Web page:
■ Likewise her line, “Earth? Well, it couldn’t be anywhere else now, could it?” was written as: “But it couldn’t be nowhere else, could it?”

She points out a chameleon, a monitor lizard and a locust.

■ As scripted, Dodo first drew Steven’s attention to ‘one of them flower things… There. They eat bugs and flies and things’ (meaning a Venus flytrap, perhaps, or some other carnivorous plant?). She then spotted a stick insect, and finally a chameleon.

■ Stage directions flagged up aspects of Dodo’s character – her braggadocio, for instance. When Steven asked how she knows all this, she replied: “Learnt it at school, didn’t I?” – then was directed to continue, “(boastfully) nothing you can tell me about nature study.”

Dr Who (William Hartnell) exits his Ship, telling his companions that this may indeed be Earth…

■ William Hartnell mangles his very first speech – giving “very strange” not once (as scripted), but twice; and misplacing the concluding ‘indeed’.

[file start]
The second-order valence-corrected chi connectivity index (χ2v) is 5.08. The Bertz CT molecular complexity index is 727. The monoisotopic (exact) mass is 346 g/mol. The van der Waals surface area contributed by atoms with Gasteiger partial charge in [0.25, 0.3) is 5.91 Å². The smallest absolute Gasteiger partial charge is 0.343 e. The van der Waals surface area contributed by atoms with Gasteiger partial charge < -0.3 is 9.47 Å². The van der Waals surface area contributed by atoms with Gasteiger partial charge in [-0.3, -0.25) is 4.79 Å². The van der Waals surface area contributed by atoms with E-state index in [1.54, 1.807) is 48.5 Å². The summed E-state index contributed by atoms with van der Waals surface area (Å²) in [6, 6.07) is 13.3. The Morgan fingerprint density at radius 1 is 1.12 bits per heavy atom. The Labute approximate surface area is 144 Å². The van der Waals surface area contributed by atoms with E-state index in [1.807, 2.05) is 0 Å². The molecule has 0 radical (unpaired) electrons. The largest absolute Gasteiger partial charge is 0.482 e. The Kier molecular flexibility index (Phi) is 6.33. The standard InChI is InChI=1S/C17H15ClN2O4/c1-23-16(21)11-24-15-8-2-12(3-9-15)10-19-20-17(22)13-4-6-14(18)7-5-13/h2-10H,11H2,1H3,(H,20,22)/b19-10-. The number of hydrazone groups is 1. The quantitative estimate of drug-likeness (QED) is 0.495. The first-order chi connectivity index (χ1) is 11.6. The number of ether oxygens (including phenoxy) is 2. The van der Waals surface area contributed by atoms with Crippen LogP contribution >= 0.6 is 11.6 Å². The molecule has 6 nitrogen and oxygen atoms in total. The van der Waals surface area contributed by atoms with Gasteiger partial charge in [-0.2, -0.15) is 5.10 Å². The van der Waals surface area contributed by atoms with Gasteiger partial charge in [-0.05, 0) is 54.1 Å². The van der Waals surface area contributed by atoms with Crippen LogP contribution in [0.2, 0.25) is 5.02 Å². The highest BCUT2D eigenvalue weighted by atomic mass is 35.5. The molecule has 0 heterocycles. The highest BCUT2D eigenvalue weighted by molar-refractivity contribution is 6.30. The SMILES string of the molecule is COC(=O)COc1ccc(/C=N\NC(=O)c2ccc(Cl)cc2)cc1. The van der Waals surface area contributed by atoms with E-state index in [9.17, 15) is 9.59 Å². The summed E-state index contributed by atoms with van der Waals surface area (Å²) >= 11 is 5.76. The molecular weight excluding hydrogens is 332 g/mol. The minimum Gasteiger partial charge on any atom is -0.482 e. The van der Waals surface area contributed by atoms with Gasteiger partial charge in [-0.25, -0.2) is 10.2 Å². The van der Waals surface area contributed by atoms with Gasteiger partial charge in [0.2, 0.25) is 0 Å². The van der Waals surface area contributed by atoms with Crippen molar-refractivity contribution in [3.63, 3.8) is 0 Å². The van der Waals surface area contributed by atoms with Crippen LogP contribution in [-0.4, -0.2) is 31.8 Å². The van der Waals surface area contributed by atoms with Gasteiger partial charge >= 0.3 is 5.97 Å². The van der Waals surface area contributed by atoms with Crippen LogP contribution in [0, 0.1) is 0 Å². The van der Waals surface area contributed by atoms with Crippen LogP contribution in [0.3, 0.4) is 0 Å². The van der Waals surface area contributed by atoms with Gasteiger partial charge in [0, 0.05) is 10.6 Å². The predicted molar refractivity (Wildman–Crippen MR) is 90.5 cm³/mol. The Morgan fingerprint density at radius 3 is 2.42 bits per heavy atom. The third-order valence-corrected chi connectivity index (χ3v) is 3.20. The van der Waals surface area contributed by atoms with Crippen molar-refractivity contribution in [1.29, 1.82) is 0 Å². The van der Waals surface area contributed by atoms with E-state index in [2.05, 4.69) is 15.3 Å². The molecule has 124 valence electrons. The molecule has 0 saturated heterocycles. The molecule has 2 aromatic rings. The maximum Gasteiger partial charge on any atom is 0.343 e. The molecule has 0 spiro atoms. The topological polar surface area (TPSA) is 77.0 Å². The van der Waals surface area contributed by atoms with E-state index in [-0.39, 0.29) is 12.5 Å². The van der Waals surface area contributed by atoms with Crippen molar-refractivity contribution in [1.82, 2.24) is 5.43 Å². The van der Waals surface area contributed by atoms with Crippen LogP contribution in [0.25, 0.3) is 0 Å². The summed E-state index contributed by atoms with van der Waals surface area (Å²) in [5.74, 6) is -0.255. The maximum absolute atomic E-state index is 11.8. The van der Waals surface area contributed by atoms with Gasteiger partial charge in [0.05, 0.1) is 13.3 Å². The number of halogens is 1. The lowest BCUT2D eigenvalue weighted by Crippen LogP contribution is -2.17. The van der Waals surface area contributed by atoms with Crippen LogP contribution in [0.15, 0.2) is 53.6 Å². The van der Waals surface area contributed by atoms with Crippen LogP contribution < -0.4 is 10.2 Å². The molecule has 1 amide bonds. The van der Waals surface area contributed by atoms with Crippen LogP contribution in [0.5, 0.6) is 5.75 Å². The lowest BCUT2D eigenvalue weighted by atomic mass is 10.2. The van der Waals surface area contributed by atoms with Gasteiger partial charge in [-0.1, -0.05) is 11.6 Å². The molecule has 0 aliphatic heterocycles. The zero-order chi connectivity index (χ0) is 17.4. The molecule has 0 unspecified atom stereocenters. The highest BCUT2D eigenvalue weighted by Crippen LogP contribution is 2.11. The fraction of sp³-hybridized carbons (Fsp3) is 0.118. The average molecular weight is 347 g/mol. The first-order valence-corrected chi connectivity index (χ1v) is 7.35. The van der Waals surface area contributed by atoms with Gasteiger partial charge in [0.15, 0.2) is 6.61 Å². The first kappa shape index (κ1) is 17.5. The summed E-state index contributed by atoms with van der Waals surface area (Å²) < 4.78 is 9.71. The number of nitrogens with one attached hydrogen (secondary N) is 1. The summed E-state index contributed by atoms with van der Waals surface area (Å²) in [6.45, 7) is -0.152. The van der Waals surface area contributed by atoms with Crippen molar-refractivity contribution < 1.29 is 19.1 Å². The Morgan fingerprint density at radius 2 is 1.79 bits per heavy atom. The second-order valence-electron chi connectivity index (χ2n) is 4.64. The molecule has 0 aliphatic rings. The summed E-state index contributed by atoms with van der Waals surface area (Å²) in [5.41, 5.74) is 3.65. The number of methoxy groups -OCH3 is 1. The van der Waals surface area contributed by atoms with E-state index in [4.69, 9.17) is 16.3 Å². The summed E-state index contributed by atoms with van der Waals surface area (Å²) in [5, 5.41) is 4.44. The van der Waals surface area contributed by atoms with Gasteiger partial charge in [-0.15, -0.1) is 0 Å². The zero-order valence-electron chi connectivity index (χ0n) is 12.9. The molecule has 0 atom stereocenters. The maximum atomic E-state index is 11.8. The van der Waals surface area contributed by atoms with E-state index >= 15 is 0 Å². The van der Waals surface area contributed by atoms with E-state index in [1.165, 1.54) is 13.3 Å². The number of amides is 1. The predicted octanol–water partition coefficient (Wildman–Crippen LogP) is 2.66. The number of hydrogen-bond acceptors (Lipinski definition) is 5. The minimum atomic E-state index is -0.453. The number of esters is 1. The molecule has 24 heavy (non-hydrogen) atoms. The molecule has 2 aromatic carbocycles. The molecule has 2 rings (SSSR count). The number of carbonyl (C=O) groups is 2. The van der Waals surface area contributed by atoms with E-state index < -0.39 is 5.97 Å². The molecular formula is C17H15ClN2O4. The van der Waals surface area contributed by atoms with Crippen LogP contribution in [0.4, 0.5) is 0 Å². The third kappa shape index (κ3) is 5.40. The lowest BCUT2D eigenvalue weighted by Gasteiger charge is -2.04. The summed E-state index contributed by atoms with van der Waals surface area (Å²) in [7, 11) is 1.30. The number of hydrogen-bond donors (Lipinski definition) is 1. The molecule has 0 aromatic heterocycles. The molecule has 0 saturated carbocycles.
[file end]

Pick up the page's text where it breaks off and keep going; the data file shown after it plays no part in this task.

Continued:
… but that reptilian biped is watching on.

■ In the original, we gained our first glimpse of a monstrous Monoid when the camera zoomed back here, to show a hand letting foliage fall across the shot: ‘Not an ordinary hand – one roughly shaped in the human mould but covered in heavy reptile scales. We see no more of the watcher – for the moment…’

“ Refusis will be ours. We will land there. We will create a Monoid world.”

Elsewhere: a number of humans are gathered on a Main Deck, where another of the reptilians delivers a printed-out verdict to the Commander (Eric Elliott): ‘20 – 0 = GUILTY’.

■ The teleprinter was an innovation arrived at after the scripts had been written. Originally, the scene opened thus: ‘C.U. [close up] reptile hand writing. Pull back as paper is handed to Commander sitting on dais…’